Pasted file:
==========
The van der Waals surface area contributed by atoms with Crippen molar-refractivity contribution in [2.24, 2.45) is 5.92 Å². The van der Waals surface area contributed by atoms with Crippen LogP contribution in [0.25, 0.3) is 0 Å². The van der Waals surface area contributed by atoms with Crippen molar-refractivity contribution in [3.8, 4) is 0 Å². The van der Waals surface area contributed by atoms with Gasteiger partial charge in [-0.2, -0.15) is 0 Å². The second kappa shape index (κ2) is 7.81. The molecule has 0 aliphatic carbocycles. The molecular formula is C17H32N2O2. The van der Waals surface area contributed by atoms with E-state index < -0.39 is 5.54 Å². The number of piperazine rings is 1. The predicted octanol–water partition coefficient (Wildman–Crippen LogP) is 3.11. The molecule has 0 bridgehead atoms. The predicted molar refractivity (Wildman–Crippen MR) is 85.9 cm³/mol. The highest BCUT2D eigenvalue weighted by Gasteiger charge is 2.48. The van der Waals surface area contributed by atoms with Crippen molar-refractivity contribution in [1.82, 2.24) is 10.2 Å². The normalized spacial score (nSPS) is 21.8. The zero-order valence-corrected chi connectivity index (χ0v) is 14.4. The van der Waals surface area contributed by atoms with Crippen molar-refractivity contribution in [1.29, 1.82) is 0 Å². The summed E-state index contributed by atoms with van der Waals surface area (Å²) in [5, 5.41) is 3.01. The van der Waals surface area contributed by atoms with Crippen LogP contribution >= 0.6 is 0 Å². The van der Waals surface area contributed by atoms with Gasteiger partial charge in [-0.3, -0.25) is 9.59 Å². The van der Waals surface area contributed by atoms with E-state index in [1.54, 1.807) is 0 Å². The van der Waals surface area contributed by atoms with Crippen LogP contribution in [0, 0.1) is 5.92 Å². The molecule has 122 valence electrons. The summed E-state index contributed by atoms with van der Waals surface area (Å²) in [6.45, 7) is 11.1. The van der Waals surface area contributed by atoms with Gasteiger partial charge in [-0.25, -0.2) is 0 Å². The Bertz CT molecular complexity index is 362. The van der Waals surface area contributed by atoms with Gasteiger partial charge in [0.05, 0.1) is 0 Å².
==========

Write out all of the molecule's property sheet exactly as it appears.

The van der Waals surface area contributed by atoms with Crippen molar-refractivity contribution in [2.24, 2.45) is 5.92 Å². The van der Waals surface area contributed by atoms with Crippen LogP contribution in [0.25, 0.3) is 0 Å². The van der Waals surface area contributed by atoms with Crippen molar-refractivity contribution in [3.8, 4) is 0 Å². The van der Waals surface area contributed by atoms with Gasteiger partial charge in [-0.2, -0.15) is 0 Å². The second kappa shape index (κ2) is 7.81. The molecule has 0 aliphatic carbocycles. The molecular formula is C17H32N2O2. The van der Waals surface area contributed by atoms with E-state index < -0.39 is 5.54 Å². The number of piperazine rings is 1. The predicted octanol–water partition coefficient (Wildman–Crippen LogP) is 3.11. The molecule has 0 bridgehead atoms. The predicted molar refractivity (Wildman–Crippen MR) is 85.9 cm³/mol. The highest BCUT2D eigenvalue weighted by Gasteiger charge is 2.48. The van der Waals surface area contributed by atoms with Crippen molar-refractivity contribution in [1.82, 2.24) is 10.2 Å². The normalized spacial score (nSPS) is 21.8. The zero-order valence-corrected chi connectivity index (χ0v) is 14.4. The van der Waals surface area contributed by atoms with Crippen molar-refractivity contribution in [1.29, 1.82) is 0 Å². The summed E-state index contributed by atoms with van der Waals surface area (Å²) in [5, 5.41) is 3.01. The van der Waals surface area contributed by atoms with Crippen LogP contribution >= 0.6 is 0 Å². The van der Waals surface area contributed by atoms with Gasteiger partial charge in [-0.3, -0.25) is 9.59 Å². The van der Waals surface area contributed by atoms with E-state index in [1.54, 1.807) is 0 Å². The van der Waals surface area contributed by atoms with Crippen LogP contribution in [0, 0.1) is 5.92 Å². The molecule has 122 valence electrons. The summed E-state index contributed by atoms with van der Waals surface area (Å²) in [6.45, 7) is 11.1. The van der Waals surface area contributed by atoms with Gasteiger partial charge in [-0.25, -0.2) is 0 Å². The Bertz CT molecular complexity index is 362. The van der Waals surface area contributed by atoms with Gasteiger partial charge in [0.05, 0.1) is 0 Å².